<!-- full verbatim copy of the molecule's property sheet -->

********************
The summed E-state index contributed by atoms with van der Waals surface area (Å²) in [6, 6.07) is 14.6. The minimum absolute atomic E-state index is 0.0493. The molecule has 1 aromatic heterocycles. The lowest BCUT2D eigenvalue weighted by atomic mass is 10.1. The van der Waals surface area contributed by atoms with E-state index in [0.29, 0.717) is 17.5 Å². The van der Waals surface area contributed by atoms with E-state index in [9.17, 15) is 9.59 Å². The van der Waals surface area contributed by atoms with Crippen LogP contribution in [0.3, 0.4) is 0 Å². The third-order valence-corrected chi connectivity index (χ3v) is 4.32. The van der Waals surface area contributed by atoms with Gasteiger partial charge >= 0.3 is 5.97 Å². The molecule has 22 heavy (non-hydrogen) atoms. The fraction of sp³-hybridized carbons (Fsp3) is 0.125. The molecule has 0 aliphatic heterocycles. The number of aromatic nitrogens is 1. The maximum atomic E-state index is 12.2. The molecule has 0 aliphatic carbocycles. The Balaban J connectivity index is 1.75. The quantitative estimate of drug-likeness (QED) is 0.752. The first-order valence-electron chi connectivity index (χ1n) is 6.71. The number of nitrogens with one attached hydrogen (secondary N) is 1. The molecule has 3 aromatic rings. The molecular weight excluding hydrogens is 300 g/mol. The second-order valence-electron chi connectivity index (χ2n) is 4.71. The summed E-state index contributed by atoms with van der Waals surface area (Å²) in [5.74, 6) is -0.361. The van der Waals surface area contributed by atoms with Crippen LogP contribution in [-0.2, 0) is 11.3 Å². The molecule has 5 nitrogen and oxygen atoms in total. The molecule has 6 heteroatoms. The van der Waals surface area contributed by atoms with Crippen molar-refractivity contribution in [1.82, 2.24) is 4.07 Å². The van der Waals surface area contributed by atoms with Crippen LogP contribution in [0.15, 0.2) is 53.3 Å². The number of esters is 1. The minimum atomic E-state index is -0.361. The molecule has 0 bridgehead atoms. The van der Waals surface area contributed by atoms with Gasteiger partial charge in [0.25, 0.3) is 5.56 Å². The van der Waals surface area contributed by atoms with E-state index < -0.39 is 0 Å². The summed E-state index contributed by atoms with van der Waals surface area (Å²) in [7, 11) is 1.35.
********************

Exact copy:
The summed E-state index contributed by atoms with van der Waals surface area (Å²) in [6, 6.07) is 14.6. The minimum absolute atomic E-state index is 0.0493. The molecule has 1 aromatic heterocycles. The lowest BCUT2D eigenvalue weighted by atomic mass is 10.1. The van der Waals surface area contributed by atoms with E-state index in [0.29, 0.717) is 17.5 Å². The van der Waals surface area contributed by atoms with E-state index in [9.17, 15) is 9.59 Å². The van der Waals surface area contributed by atoms with Crippen LogP contribution in [0.3, 0.4) is 0 Å². The third-order valence-corrected chi connectivity index (χ3v) is 4.32. The van der Waals surface area contributed by atoms with Gasteiger partial charge >= 0.3 is 5.97 Å². The molecule has 22 heavy (non-hydrogen) atoms. The fraction of sp³-hybridized carbons (Fsp3) is 0.125. The molecule has 0 aliphatic heterocycles. The number of aromatic nitrogens is 1. The maximum atomic E-state index is 12.2. The molecule has 0 aliphatic carbocycles. The Balaban J connectivity index is 1.75. The quantitative estimate of drug-likeness (QED) is 0.752. The first-order valence-electron chi connectivity index (χ1n) is 6.71. The number of nitrogens with one attached hydrogen (secondary N) is 1. The molecule has 3 aromatic rings. The molecular weight excluding hydrogens is 300 g/mol. The second-order valence-electron chi connectivity index (χ2n) is 4.71. The summed E-state index contributed by atoms with van der Waals surface area (Å²) in [5.74, 6) is -0.361. The van der Waals surface area contributed by atoms with Crippen LogP contribution in [-0.2, 0) is 11.3 Å². The molecule has 5 nitrogen and oxygen atoms in total. The molecule has 6 heteroatoms. The van der Waals surface area contributed by atoms with Crippen molar-refractivity contribution in [1.82, 2.24) is 4.07 Å². The van der Waals surface area contributed by atoms with Crippen LogP contribution in [0.15, 0.2) is 53.3 Å². The number of esters is 1. The minimum atomic E-state index is -0.361. The molecule has 0 bridgehead atoms. The van der Waals surface area contributed by atoms with Gasteiger partial charge in [0.25, 0.3) is 5.56 Å². The van der Waals surface area contributed by atoms with E-state index < -0.39 is 0 Å². The summed E-state index contributed by atoms with van der Waals surface area (Å²) in [7, 11) is 1.35.